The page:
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Lifetime 15x8' Outdoor Storage Shed - $1,478 - FS w/Prime @ Amazon

dorkus 46 July 9, 2013 at 01:04 PM in Home & Home Improvement (3) More Amazon Deals
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Last Edited by DeividdoSama July 10, 2013 at 11:01 AM
http://www.amazon.com/gp/product/B0015MDRSO/

Been keeping an eye out for a deal on outdoor storage sheds. This one has been on my list for a while, and saw the price drop to $1,478. It has great reviews, but is consistently downvoted for poor instructions.

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#16
Good grief, so much amateur information in this thread. Environmental conditions vary depending on your location, but where I live a plastic shed would deteriorate in only a few years, like everything else made of plastic does around here. There are different grades and qualities of plastic that can handle the elements, but even the best that you'd likely find in a shed of this price range will become brittle after a while. Eventually you'll be able to poke a finger right through the plastic, not to mention what hail will do to it. This is true of sheds, garbage cans, kids playsets, etc...

My credentials on this issue? I built my own 32x24 3-car oversized garage with truck camper parking. Fully engineered, blueprinted, permitted and inspected. Wooden of course because that's how you build garages and sheds to last. Literally built the entire garage myself except for creating the engineered blueprints. Total cost? $0. It cost $11,000 total to build the garage. I then built a web site describing the process, which is the #1 site for garage building on the net. The advertising revenue I've earned form that has not only paid for the garage but turned a very nice profit.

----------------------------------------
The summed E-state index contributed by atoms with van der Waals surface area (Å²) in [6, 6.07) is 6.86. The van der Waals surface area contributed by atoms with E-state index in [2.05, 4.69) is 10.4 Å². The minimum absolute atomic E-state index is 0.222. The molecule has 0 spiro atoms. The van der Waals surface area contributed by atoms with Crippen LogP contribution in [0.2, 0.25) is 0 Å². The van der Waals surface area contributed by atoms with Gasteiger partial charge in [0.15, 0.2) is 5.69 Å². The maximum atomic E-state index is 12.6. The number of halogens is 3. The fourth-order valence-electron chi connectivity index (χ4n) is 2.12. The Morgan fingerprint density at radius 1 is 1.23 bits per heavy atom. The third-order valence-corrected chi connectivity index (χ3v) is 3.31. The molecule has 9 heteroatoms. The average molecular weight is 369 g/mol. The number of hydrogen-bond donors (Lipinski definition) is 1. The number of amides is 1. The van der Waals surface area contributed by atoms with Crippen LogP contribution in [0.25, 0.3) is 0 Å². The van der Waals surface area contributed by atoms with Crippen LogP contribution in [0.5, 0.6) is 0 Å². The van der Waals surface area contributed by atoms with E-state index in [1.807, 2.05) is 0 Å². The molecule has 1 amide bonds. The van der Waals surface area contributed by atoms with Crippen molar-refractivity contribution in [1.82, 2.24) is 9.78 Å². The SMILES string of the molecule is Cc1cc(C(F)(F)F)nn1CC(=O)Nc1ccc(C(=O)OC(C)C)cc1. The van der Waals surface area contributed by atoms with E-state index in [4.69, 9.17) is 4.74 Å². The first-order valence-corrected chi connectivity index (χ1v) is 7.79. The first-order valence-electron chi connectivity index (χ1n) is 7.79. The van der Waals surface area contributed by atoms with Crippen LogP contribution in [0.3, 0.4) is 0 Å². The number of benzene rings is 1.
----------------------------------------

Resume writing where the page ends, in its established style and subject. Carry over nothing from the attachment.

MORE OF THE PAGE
Hopefully one day I'll be recognized as the world's ultimate SD'er but till then I have my free garage for consolation Smilie
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#17
Quote from LonelyHiker View Post :
Good grief, so much amateur information in this thread. Environmental conditions vary depending on your location, but where I live a plastic shed would deteriorate in only a few years, like everything else made of plastic does around here. There are different grades and qualities of plastic that can handle the elements, but even the best that you'd likely find in a shed of this price range will become brittle after a while. Eventually you'll be able to poke a finger right through the plastic, not to mention what hail will do to it. This is true of sheds, garbage cans, kids playsets, etc...

My credentials on this issue? I built my own 32x24 3-car oversized garage with truck camper parking. Fully engineered, blueprinted, permitted and inspected. Wooden of course because that's how you build garages and sheds to last. Literally built the entire garage myself except for creating the engineered blueprints. Total cost? $0. It cost $11,000 total to build the garage. I then built a web site describing the process, which is the #1 site for garage building on the net. The advertising revenue I've earned form that has not only paid for the garage but turned a very nice profit.

Hopefully one day I'll be recognized as the world's ultimate SD'er but till then I have my free garage for consolation Smilie
That is just....awesome.woot Maybe it's because I too live in Colorado, but the sun around here turns plastic into trash very quickly. I also wouldn't trust these things being able to keep a thief out. The ones I've seen at Lowes have locks that look like they are from Fisher-Price!